Ranbaxy Laboratories has been through a boatload of turmoil this year, but the CEO of India's largest generic drugmaker comes off as unfazed. In fact, he is touting big plans in the U.S. for the company.
Arun Sawhney told Reuters today that the company intends to file three or four generic drug applications every year aimed to capture 180-day exclusivity in the U.S. Under U.S. law, the first to file for a generic drug is granted the 6-month lock on sales as an incentive to get cheaper drugs to the market faster. "We have a very ambitious growth plan for our U.S. business," he said.
This pledge comes just a month after the Indian company paid $500 million and pled guilty to 7 felonies, settling the long-running troubles it ran into with U.S. authorities for manufacturing substandard drugs and then trying to cover up the problems. As part of its agreement with the U.S., the drugmaker has had to forfeit the exclusivity on three undisclosed drugs that it had hoped to tap for big sales.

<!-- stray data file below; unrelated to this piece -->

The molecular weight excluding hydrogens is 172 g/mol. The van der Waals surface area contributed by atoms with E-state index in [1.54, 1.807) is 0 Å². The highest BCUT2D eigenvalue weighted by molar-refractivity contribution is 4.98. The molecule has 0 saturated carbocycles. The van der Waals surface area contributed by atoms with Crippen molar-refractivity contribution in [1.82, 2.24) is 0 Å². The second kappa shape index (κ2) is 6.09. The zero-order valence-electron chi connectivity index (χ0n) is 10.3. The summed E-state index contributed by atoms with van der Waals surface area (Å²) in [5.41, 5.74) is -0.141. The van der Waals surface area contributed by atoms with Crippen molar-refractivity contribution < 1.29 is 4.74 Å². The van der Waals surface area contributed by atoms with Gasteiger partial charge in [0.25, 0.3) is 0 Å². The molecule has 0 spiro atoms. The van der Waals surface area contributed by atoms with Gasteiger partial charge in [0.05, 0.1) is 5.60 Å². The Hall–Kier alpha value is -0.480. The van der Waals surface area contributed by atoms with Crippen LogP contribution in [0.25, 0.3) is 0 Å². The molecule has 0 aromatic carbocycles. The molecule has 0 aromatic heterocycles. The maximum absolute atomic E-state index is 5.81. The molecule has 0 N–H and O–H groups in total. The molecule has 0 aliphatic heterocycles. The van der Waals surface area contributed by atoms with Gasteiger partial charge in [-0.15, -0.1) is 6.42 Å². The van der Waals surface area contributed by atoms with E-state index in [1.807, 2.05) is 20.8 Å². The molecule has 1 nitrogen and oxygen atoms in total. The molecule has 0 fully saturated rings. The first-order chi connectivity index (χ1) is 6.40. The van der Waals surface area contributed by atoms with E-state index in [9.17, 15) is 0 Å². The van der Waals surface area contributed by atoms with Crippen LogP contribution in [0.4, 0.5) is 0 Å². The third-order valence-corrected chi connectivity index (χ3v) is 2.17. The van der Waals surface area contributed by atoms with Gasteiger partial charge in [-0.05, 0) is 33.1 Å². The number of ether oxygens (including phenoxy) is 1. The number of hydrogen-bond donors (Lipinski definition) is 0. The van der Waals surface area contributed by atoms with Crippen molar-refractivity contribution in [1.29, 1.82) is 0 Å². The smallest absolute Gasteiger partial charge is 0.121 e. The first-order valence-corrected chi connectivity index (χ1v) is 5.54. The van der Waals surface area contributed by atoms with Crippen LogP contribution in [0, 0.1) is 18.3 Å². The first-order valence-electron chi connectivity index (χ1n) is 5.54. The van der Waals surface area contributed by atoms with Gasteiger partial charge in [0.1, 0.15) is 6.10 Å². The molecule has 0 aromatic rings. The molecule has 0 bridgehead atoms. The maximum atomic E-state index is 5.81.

The company has not said which drugs it agreed to give up. Analysts last year pointed to the fact that it did not put out a version of Provigil, a drug Teva Pharmaceutical Industries ($TEVA) picked up with its acquisition of Cephalon. Ranbaxy had previously gained exclusive rights to Provigil. Analysts had predicted the company could have earned $200 million on that one drug during the exclusive period. There was also speculation that Ranbaxy might have forfeited exclusivity to Novartis' ($NVS) Diovan, because the FDA has not approved its version even though the patent went off in September. But Ranbaxy has said, while delayed, its right remains on that drug.
Sawhney did not say which drugs his company would target first but did give a clue where it was looking. "We are targeting three to four first-to-file filings every year ... We will be strengthening our dermatology business in the U.S. with a good slew of products in the future," he told Reuters.
- here's the Reuters story